What is keg tapping? Keg tapping is really just short for beer keg tapping, or beer tapping for short. Some even call it tapping beer.
Keg tapping is simply the tap-controlled process of pouring beer from a keg. A tap is a valve-and-spout that regulates the delivery of a fluid through a pipe. Saying “simply”, though, is somewhat an overstatement.
It is not that hard to pour beer from a keg. How to do it properly, however, is another matter.
Different Taps for Different Folks
Join a party! Share the fun by bringing beer everyone can enjoy. These are the essentials for keg tapping: a keg of beer, a tap system, and ice. Bring those and be the life of the party.
Do take note that different kegs require different taps. Make sure to check the tap system of the bought keg. It may be any of these Keg Valve Types:
- American Sankey “D” – used by all major American breweries
- European Sankey “S” – used by many European breweries
- (English manufacturer) UEC “U” – used by some European breweries
- (English manufacturer) Grundy “G” – used by some European breweries
- German Slider “A” – used by many German breweries
- German Slider “M” – used by some European breweries
The “M” type is a bit new in the American market. It is actually the “D” type that has been dominating that market, used for the majority of domestic beer kegs. Still, it is important to let the vendor confirm the valve type of the keg being bought.
Follow these steps and tips for some sure-win keg tapping:
Step 1: Ice, Baby
Too many times, a lot of foam comes out of the spout, which would be great if a person somehow loves foam. But no real beer enthusiast does. The foam should be as few as possible. Too much means the beer is warm.
The ideal temperature varies because beer kinds vary. All should be one in saying, though, that they want a cold beer. Therefore, it is the responsibility of the buyer to make sure they get it.
How to do this properly? Chill the entire keg before doing any tapping.
- Line the bucket with a plastic garbage bag.
- Add a thin layer of ice to the bottom of the bag.
- Drop in the keg on top of the ice.
- Pack more ice in the garbage bag. Place ice around the keg’s perimeter.
- Continue packing more ice, but pull up the bag up and around the keg. Get help for this, if necessary.
- Once the top of the keg is covered with ice, secure the bag.
- Let the keg cool down for four to five hours. (Of course, plan all of these hours ahead of party time.)
- Don’t forget to check temperature periodically. Add ice when necessary.
As add-on chore, ice the tap also. This is to avoid contact between cold beer and a warm tubing because that results in carbonation loss that results in foam. Leave the tap on ice for, at least, an hour before tapping.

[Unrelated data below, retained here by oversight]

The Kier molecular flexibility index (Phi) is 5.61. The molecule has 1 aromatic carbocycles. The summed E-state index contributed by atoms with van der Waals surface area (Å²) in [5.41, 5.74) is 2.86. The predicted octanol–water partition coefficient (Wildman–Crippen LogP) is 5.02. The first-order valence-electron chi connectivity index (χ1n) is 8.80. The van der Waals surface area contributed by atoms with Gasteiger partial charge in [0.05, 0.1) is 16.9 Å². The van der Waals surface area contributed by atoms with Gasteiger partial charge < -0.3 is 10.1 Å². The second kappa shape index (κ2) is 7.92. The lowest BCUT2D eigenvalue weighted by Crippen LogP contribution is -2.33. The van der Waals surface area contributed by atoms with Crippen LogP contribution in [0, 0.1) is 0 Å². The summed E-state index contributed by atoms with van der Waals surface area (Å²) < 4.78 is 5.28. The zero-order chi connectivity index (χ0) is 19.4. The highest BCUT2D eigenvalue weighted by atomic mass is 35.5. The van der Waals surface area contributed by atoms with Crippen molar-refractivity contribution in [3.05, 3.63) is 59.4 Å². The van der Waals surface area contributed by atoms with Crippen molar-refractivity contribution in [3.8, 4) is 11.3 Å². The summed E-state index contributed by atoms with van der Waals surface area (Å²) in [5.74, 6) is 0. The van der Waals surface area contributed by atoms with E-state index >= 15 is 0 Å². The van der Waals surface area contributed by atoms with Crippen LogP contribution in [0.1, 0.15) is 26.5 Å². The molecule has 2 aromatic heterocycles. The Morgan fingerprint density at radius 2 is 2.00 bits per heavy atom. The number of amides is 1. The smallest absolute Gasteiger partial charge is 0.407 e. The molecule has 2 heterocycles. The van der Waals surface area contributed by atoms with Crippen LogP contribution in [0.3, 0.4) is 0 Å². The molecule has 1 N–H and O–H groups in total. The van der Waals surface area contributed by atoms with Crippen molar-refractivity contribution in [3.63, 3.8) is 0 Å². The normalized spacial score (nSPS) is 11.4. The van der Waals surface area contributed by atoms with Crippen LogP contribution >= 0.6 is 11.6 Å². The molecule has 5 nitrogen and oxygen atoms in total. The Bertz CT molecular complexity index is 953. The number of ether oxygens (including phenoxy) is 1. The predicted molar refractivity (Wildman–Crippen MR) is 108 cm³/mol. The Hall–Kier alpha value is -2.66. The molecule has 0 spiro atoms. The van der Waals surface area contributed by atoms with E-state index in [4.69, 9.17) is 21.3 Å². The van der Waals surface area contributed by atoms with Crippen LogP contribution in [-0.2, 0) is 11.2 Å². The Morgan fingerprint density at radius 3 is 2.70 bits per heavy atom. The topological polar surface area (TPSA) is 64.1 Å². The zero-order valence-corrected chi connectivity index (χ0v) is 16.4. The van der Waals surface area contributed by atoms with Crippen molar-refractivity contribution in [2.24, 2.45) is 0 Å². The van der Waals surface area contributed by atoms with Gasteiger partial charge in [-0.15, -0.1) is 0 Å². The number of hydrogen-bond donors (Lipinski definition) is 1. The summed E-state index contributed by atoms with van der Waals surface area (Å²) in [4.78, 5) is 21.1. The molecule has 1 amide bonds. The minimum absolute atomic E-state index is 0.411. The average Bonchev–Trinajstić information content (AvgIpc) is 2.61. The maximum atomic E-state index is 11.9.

Step 2: Tap That
It’s tapping time!
Remember, the mention of keg valve types? This is now where they come in. The buyer must, by now, know the valve type of the bought keg. It’s because somehow, while they’re all meant to serve the same purpose, they each still work differently from the others. Make sure to learn what to do exactly for a specific valve type.
The US does normally use the “D”, “S”, and “U” systems.
“To tap a keg with the American D, European S, or U systems, remove the plastic or cardboard cap from the top of the keg. Ensure the lever on the pump is pulled up, then seat the pump into the opening on the keg valve. Push the tap system down on the keg valve, then twist the tap clockwise about 90 degrees. Pull the pump lever out and push it down to engage the tap. If you see bubbles or foam escaping around the tap, disengage the pump and reseat it.” (wikiHow)
Most handles are the push-down kind, others have dual-flanges. The important thing is to not keep them in the engaged position. Not unless anyone is looking for some beer-spraying fun. That would be a waste of good beer, wouldn’t it?
Now the pump, they are to be placed on top of the keg. Avoid pushing down on the ball valve or be beer-sprayed, too. Lock the pump onto the keg, engage the tap, then push down or twist the flanges. A pump is not seated correctly if there are bubbles or foam around the tap. Detach the pump then put it back, taking care to do it correctly this time.
Step 3: The Art of Pouring Beer
Pour properly by basing on these facts:
- The first glass of poured beer will be foamy. And so, get a spare glass and aim the first pour there until the actual beer starts to flow. Do not waste that beer so start pouring in the next glass.
- No need to pump immediately after the first pour so as not to add pressure to the keg.
- Aim for no-foam pouring. Do not pour too fast or too slow. Regulate the speed through the pumping. Each beer pint with little foam takes 10 to 15 seconds.
- The keg is still under pressure during the first pints. Slow down beer flow. Elevate the tap and glass above the head. Then pump more to speed up the flow.
- Pull the attached metal ring if a tap has a small pressure release valve to open it.
Do these and be the Keg Master. Better yet, be the party host as well! This time, a simple keg may not be suitable for a Keg Master. Get a kegerator instead. More beer, more fun! Not to mention, less hassle while the party is going on. The kegerator just stays in one place and no one needs to keep holding it. Just tap and out goes the beer.
But what would be the perfect kegerator? A little research will definitely help. Keg Fridge will surely be able to assist and add much-needed information. They have a variety of quality kegerators that past clients continue to enjoy. Check them out at KegFridge.com
If there’s a plan for another party, contact KegFridge Kegerators as soon as possible. They will gladly accommodate you.